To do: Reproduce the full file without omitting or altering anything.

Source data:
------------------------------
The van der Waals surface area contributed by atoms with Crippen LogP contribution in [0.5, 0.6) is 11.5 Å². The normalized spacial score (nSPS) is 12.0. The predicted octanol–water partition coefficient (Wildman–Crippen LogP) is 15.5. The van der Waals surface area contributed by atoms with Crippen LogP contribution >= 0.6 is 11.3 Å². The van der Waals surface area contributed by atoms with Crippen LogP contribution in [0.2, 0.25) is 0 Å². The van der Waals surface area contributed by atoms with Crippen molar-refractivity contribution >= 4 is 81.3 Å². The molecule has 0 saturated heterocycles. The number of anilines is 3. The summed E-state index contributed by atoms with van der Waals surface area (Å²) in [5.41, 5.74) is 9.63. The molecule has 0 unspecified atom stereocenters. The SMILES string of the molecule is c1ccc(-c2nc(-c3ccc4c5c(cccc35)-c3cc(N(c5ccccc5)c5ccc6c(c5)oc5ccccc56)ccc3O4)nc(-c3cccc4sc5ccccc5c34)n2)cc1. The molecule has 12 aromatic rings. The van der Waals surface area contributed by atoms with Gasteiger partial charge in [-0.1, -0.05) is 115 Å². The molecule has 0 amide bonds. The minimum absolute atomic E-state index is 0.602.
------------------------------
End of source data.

The van der Waals surface area contributed by atoms with Crippen LogP contribution in [0.5, 0.6) is 11.5 Å². The normalized spacial score (nSPS) is 12.0. The predicted octanol–water partition coefficient (Wildman–Crippen LogP) is 15.5. The van der Waals surface area contributed by atoms with Crippen LogP contribution >= 0.6 is 11.3 Å². The van der Waals surface area contributed by atoms with Crippen LogP contribution in [0.2, 0.25) is 0 Å². The van der Waals surface area contributed by atoms with Crippen molar-refractivity contribution >= 4 is 81.3 Å². The molecule has 0 saturated heterocycles. The number of anilines is 3. The summed E-state index contributed by atoms with van der Waals surface area (Å²) in [5.41, 5.74) is 9.63. The molecule has 0 unspecified atom stereocenters. The SMILES string of the molecule is c1ccc(-c2nc(-c3ccc4c5c(cccc35)-c3cc(N(c5ccccc5)c5ccc6c(c5)oc5ccccc56)ccc3O4)nc(-c3cccc4sc5ccccc5c34)n2)cc1. The molecule has 12 aromatic rings. The van der Waals surface area contributed by atoms with Gasteiger partial charge in [-0.1, -0.05) is 115 Å². The molecule has 0 amide bonds. The minimum absolute atomic E-state index is 0.602.